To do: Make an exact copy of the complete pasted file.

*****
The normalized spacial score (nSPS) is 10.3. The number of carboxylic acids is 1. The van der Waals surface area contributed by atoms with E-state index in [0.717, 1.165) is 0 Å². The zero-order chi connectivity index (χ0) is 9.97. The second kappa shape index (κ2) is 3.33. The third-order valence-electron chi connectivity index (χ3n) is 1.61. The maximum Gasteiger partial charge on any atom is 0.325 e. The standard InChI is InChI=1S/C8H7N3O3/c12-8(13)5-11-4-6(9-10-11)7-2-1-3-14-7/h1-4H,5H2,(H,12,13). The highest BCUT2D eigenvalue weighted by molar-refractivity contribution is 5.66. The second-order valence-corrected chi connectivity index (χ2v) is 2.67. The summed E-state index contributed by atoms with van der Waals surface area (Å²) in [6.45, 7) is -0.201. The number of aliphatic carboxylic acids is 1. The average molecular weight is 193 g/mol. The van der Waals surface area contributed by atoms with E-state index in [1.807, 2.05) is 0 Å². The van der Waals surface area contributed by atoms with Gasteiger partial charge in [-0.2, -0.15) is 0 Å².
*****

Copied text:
The normalized spacial score (nSPS) is 10.3. The number of carboxylic acids is 1. The van der Waals surface area contributed by atoms with E-state index in [0.717, 1.165) is 0 Å². The zero-order chi connectivity index (χ0) is 9.97. The second kappa shape index (κ2) is 3.33. The third-order valence-electron chi connectivity index (χ3n) is 1.61. The maximum Gasteiger partial charge on any atom is 0.325 e. The standard InChI is InChI=1S/C8H7N3O3/c12-8(13)5-11-4-6(9-10-11)7-2-1-3-14-7/h1-4H,5H2,(H,12,13). The highest BCUT2D eigenvalue weighted by molar-refractivity contribution is 5.66. The second-order valence-corrected chi connectivity index (χ2v) is 2.67. The summed E-state index contributed by atoms with van der Waals surface area (Å²) in [6.45, 7) is -0.201. The number of aliphatic carboxylic acids is 1. The average molecular weight is 193 g/mol. The van der Waals surface area contributed by atoms with E-state index in [1.807, 2.05) is 0 Å². The van der Waals surface area contributed by atoms with Gasteiger partial charge in [-0.2, -0.15) is 0 Å².